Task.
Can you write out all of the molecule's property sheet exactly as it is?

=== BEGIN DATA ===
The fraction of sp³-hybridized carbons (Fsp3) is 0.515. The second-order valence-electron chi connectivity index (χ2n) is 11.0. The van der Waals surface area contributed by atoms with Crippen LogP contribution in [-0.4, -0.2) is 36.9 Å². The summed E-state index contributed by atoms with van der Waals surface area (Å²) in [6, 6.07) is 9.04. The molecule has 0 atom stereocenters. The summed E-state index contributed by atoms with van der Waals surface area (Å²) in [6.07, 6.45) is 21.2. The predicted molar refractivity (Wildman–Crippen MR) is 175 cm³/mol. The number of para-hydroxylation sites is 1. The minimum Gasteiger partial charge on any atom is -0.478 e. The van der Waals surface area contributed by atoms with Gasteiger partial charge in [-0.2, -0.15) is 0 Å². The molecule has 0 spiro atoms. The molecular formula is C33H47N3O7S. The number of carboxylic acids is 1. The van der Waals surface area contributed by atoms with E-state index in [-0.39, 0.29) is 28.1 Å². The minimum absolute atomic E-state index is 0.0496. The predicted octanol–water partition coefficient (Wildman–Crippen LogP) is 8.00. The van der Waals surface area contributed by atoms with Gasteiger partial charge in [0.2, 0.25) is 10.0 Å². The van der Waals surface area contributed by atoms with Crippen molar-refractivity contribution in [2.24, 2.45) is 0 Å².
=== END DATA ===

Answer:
The fraction of sp³-hybridized carbons (Fsp3) is 0.515. The second-order valence-electron chi connectivity index (χ2n) is 11.0. The van der Waals surface area contributed by atoms with Crippen LogP contribution in [-0.4, -0.2) is 36.9 Å². The summed E-state index contributed by atoms with van der Waals surface area (Å²) in [6, 6.07) is 9.04. The molecule has 0 atom stereocenters. The summed E-state index contributed by atoms with van der Waals surface area (Å²) in [6.07, 6.45) is 21.2. The predicted molar refractivity (Wildman–Crippen MR) is 175 cm³/mol. The number of para-hydroxylation sites is 1. The minimum Gasteiger partial charge on any atom is -0.478 e. The van der Waals surface area contributed by atoms with Gasteiger partial charge in [-0.2, -0.15) is 0 Å². The molecule has 0 spiro atoms. The molecular formula is C33H47N3O7S. The number of carboxylic acids is 1. The van der Waals surface area contributed by atoms with E-state index in [-0.39, 0.29) is 28.1 Å². The minimum absolute atomic E-state index is 0.0496. The predicted octanol–water partition coefficient (Wildman–Crippen LogP) is 8.00. The van der Waals surface area contributed by atoms with Gasteiger partial charge in [0.2, 0.25) is 10.0 Å². The van der Waals surface area contributed by atoms with Crippen molar-refractivity contribution in [2.24, 2.45) is 0 Å².